Winfield Farm . Washington, New Jersey

Established 1992

Established in 1992, Rosie'’s Petites at Winfield Farms in Washington, New Jersey, breeds excellent quality, uniquely marked Olde English Babydoll sheep. They're registered in the Olde English Babydoll registry by Robert Mock. Spring lambs are here and will be weaned and ready to move to their new homes late May- early June. All lambs had their tails docked (banded) their first week. They will be current with their CD&T vaccinations and wormer. Health certificates are available upon request.

Autumn

Autumn

This might happen if they’re challenging each other of food. Their other aggressive move is stomping their front foot. Yes, it’s as adorable as it sounds.  This occurs when they feel threatened (by a predator or anyone too close to their lambs).


2019 Lamb Video

Wool: Their wool is one of the finest wools of all the British breeds.  It is short (typically 1.5 to 2.5 inches) and springy, soft and bouncy, with a surprisingly strong underlying disposition.  The micron count typically ranges from 24 to 29. 

"Autumn"  Born Sept 22nd 2018

Coming this Spring  Lambs For Sale

                       al rights reserved 2019

WEBSITE DESIGN BY David KALTENBACH PRODUCTIONS

Rosie's Petites

Past LAMBS

Cell 908.482.0972

Fax  908.835.0489

Rare & Beautiful!



What is a Babydoll? ­


Olde English “Babydoll” Sheep are wonderful pets.They’re gentle, curious and intelligent. They love to interact with other animals and “their” people. They’re flock animals so they should never be singled out.  They’re perfect additions for local buyers looking for farm assessment status. The recent trend in agriculture–smaller acreage– gives the Babydolls an important place in the new rural lifestyle, too.












Organic Gardeners: They are fuel-efficient lawn mowers who keep enclosed areas looking tidy. They leave the grounds well groomed and fertilized–they spread small pellets over the newly trimmed grass as they go–doesn’t get more organic than that! They’re perfect weeders for vineyards and fruit and berry orchards, too–they don’t harm the fruits, girdle trunks of trees, shrubs.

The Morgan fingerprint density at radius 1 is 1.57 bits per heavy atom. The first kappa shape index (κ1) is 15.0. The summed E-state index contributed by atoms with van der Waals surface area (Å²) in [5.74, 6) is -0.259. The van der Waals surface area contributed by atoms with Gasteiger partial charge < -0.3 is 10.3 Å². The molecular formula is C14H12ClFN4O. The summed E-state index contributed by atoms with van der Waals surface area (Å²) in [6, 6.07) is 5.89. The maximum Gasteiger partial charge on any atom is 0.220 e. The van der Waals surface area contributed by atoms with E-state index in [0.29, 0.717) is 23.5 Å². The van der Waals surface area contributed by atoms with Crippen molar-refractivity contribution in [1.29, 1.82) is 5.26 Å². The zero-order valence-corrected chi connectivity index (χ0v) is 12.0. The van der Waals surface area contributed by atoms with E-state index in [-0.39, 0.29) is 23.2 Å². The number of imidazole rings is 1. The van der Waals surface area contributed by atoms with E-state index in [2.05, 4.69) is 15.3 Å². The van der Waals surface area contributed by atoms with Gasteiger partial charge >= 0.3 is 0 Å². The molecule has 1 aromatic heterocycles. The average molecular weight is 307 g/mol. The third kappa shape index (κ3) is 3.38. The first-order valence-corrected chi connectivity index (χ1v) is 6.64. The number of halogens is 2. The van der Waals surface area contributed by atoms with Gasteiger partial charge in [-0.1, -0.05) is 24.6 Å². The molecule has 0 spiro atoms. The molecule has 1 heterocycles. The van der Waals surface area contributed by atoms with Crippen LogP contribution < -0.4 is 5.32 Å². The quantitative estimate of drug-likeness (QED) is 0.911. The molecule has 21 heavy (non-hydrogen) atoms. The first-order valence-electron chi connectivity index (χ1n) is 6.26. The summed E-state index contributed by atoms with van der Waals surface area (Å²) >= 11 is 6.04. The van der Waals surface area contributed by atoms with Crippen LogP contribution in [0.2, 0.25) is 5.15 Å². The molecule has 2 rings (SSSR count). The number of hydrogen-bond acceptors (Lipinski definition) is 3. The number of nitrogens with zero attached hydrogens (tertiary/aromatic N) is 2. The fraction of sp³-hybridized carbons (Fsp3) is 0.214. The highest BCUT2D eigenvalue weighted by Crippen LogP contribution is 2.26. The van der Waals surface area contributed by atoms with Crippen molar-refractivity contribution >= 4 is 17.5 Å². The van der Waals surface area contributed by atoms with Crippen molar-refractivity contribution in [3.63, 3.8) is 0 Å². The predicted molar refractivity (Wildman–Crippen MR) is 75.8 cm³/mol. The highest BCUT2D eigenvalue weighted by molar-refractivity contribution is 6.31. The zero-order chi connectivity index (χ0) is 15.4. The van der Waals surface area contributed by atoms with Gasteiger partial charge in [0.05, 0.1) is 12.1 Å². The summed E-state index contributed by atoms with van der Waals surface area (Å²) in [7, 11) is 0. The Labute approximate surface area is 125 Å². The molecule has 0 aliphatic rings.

Companion animals: They’re great companion animals for other non-aggressive livestock.  Their calm, docile disposition has a soothing effect on other livestock. They should not be kept with intact male llamas or alpacas who may attempt breeding with them. It is wise to introduce them gradually to other livestock by putting them in separate paddocks when they first arrive to their new home.










 It has more barbs per inch than other wool types, making it an ideal blend with either angora rabbit or angora goat for spinners.  Its ability to felt is very low.

Hardiness: They are small (and oh so cute) but they’re hardy. They are an ancient breed which means they are less prone to many of the problems associated with modern breeds. They are resistant to foot rot and intestinal parasites. They’re great foragers (see: organic gardeners above) and do well on a small amount of quality hay.

Care and Keeping : They have a strong flocking instinct, so they don’t wander. Good fences are essential, more for protection from predators than containment– Babydolls do not challenge fences. Their life span is around 15 to 20 years. They’re short, but stout.  Babydolls have two aggressive moves. One is, quite simply, a head-butt.  They are naturally polled (this means they don’t have horns) so it’s actually butting heads.